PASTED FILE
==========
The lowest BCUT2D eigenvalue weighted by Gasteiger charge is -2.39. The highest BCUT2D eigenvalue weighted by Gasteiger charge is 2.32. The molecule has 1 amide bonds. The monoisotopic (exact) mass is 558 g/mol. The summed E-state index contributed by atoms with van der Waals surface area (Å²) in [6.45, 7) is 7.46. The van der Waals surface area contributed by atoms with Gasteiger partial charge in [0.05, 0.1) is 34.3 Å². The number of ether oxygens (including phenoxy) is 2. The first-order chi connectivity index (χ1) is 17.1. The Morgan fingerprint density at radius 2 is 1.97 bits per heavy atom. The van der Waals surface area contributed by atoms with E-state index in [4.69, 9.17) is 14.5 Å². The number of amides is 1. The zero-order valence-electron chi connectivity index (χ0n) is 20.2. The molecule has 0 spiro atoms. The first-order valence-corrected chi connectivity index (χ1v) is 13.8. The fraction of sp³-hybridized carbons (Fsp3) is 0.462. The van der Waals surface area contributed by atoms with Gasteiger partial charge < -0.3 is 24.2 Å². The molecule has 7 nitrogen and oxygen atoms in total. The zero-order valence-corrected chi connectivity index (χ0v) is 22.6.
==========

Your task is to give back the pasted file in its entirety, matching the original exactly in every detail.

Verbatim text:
The lowest BCUT2D eigenvalue weighted by Gasteiger charge is -2.39. The highest BCUT2D eigenvalue weighted by Gasteiger charge is 2.32. The molecule has 1 amide bonds. The monoisotopic (exact) mass is 558 g/mol. The summed E-state index contributed by atoms with van der Waals surface area (Å²) in [6.45, 7) is 7.46. The van der Waals surface area contributed by atoms with Gasteiger partial charge in [0.05, 0.1) is 34.3 Å². The number of ether oxygens (including phenoxy) is 2. The first-order chi connectivity index (χ1) is 17.1. The Morgan fingerprint density at radius 2 is 1.97 bits per heavy atom. The van der Waals surface area contributed by atoms with E-state index in [4.69, 9.17) is 14.5 Å². The number of amides is 1. The zero-order valence-electron chi connectivity index (χ0n) is 20.2. The molecule has 0 spiro atoms. The first-order valence-corrected chi connectivity index (χ1v) is 13.8. The fraction of sp³-hybridized carbons (Fsp3) is 0.462. The van der Waals surface area contributed by atoms with Gasteiger partial charge < -0.3 is 24.2 Å². The molecule has 7 nitrogen and oxygen atoms in total. The zero-order valence-corrected chi connectivity index (χ0v) is 22.6.